even vulgar. One could read his writings all over the town; no one prevented him from using their wall as his writing board.
Being more dignified than ordinary beggars, he did not cringe for food but demanded food as a matter of right. He selected a house by intuition, a house that could be charitably inclined and where he felt sure he would be fed. He stood in front of the house and cried, “Amma, I am hungry. Please give me food.” It was more a call of assured hope than doubtful anticipation. He had been our ‘guest’ several times and never failed to thank mother for her kindness. One day he scribbled on our wall, “Dark Christians are good
Not far from our place there was another verse of this man scribbled in charcoal:
Good madam, son and daughter
To me gave coconut water.
They live behind this wall
God bless them all.
The lady of the house must have been good enough to give him water from tender coconut. She had many coconut palms in her back garden. It was very nice of her to have fed him with coconut water.
When his writings on the walls began to fade in course of time and no new ones appeared, we realised he was no more in the town. Perhaps he had left Ramnad for a better place, which was not likely.
Mr.Bhende was a former history teacher in a school in Bombay. He had lost his mind and was disowned by his people, for what reason no one knew. He was considered ‘mad’ and left to beg. He wandered along the crowded roads of Bombay shouting quotations from history books and English poetry.
Though he did not visit our area regularly, I often visualised him walking along our road, touched by a feeling of brotherhood that he was a member of teaching fraternity. Then he was not to be seen for a long time. He just disappeared from our sight and faded from our memory. When and where he went, no one knew. Nor cared to know. And much less remembered. .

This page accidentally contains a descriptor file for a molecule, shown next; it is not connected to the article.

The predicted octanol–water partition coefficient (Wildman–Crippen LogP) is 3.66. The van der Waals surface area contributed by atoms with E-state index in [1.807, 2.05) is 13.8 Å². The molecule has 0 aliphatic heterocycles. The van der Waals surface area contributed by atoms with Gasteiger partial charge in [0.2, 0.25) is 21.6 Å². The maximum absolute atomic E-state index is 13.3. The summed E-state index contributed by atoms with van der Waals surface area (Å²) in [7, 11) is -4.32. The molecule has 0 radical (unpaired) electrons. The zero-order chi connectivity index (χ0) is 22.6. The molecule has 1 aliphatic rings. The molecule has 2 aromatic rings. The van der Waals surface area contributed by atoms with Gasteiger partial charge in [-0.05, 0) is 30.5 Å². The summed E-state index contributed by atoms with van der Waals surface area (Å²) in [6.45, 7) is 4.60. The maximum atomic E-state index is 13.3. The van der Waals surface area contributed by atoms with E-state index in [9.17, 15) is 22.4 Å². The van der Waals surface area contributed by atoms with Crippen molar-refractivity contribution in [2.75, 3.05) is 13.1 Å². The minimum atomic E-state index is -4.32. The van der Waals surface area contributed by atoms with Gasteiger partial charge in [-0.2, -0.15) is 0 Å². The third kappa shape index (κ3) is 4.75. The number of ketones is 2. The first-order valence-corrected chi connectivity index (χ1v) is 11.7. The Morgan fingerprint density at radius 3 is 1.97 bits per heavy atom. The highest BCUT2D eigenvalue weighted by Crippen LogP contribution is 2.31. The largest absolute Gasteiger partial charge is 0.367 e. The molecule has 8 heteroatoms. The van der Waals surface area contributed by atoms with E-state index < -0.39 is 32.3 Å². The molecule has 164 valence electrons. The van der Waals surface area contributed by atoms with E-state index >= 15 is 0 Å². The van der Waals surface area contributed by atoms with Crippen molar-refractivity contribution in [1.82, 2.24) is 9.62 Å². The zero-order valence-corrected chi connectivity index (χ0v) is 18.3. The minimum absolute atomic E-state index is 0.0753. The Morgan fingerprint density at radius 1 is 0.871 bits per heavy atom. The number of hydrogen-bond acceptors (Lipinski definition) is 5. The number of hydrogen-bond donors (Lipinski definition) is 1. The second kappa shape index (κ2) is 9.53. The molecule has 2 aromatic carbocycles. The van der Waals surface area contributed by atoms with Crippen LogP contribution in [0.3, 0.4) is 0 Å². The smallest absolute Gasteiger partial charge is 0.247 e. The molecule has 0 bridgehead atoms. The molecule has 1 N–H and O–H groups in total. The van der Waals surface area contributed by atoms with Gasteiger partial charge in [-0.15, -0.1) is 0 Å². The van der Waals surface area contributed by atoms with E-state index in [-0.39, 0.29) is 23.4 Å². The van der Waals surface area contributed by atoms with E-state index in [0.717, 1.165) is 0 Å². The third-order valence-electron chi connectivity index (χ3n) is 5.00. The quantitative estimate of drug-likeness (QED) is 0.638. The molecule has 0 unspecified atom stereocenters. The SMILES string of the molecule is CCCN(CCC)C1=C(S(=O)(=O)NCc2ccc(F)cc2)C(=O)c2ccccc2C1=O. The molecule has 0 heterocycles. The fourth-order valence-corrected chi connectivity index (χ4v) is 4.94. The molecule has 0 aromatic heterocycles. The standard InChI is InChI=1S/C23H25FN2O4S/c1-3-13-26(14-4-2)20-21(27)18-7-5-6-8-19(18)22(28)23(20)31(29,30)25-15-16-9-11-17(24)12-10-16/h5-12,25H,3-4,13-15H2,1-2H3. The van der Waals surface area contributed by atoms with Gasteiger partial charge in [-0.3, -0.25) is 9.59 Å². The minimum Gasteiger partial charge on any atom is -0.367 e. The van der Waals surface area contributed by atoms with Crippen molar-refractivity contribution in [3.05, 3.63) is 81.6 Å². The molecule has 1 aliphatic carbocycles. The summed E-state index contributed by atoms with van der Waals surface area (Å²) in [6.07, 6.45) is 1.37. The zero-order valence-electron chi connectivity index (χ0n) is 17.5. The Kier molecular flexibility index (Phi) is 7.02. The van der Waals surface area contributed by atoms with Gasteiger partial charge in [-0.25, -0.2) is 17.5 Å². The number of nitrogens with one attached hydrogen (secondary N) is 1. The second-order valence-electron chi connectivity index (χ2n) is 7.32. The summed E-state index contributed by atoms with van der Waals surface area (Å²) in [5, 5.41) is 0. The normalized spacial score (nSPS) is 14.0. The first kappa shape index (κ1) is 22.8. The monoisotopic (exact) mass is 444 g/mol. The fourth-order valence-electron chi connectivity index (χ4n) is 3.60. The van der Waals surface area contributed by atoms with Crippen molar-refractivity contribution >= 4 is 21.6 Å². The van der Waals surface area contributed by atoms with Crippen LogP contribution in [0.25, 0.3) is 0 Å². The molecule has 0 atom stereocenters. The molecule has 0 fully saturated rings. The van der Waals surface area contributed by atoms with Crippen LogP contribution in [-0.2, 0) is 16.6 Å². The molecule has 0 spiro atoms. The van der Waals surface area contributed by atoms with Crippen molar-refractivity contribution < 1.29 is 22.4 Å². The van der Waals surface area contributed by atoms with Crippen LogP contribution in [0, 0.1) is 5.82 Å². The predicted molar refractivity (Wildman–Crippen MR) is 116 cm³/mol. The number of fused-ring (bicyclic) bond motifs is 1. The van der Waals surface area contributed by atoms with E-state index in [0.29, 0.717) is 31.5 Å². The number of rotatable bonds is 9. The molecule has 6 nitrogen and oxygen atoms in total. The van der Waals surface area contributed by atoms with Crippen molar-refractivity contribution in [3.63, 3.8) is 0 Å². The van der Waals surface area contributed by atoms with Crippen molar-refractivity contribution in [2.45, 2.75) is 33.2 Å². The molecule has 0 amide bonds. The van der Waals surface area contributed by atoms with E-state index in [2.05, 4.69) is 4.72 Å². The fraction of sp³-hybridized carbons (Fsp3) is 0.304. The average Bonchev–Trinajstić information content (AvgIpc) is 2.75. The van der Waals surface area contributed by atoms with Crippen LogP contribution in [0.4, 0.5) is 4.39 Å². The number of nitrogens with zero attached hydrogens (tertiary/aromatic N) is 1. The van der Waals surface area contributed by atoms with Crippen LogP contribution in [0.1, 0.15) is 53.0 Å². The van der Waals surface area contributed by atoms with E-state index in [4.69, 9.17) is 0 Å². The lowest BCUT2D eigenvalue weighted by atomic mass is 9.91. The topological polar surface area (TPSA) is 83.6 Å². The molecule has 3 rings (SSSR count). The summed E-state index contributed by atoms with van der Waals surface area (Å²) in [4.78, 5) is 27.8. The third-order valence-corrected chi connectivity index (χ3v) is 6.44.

Lawrence D’souza’s age cannot be guessed. He could be in his sixties or eighties. All that one could see on his face were a few furrows but no expression. Neither happy nor sad. Short in stature, emaciated, with a pair of thin legs in his night pyjamas once white but now brown with age and dirt. A shirt he wore, torn here and there and held by safety pins. He was a devout catholic; at least that was what he appeared to be. A framed picture of Mother Mary was hung from his neck and displayed covering his chest. A tray at right angle to his torso above the waist was held by shoulder straps with odds and ends like small religious icons in aluminium, small coloured prints of Christ and Mary and a few coins dropped by well-wishers.
He walked around D’costa Square and St.Thomas Town, Bangalore singing “Ave Maria” in a faint and weak voice hardly audible ten feet from him. He just kept singing and walking until someone stopped him to offer a coin or two, mostly in small change. These coins were dropped on his tray. He never asked for money nor stretched his hand to receive it. In exchange for the alms received Lawrence blessed the donor by placing his right hand on the generous person’s head and said a brief, silent prayer. And then he moved on singing “Ave Maria” until someone else stopped him for his blessing.
His absence was noticed for many months and some enquiries made. The rumour went round that he had been sent by the church to a charity home for aged destitute. Mother Mary had blessed him, finally. When he dies he will be buried unwept and unsung because no one in St.Thomas Town will know when he died and how.
His name could be Stephen, Samuel or Srinivas. It just doesn’t matter by what name he was called. He was a polio victim left to beg for a living. Crippled by polio in his younger days, he cannot stretch his legs fully. His hands were crooked and fingers bent inward and stiff. He could be in his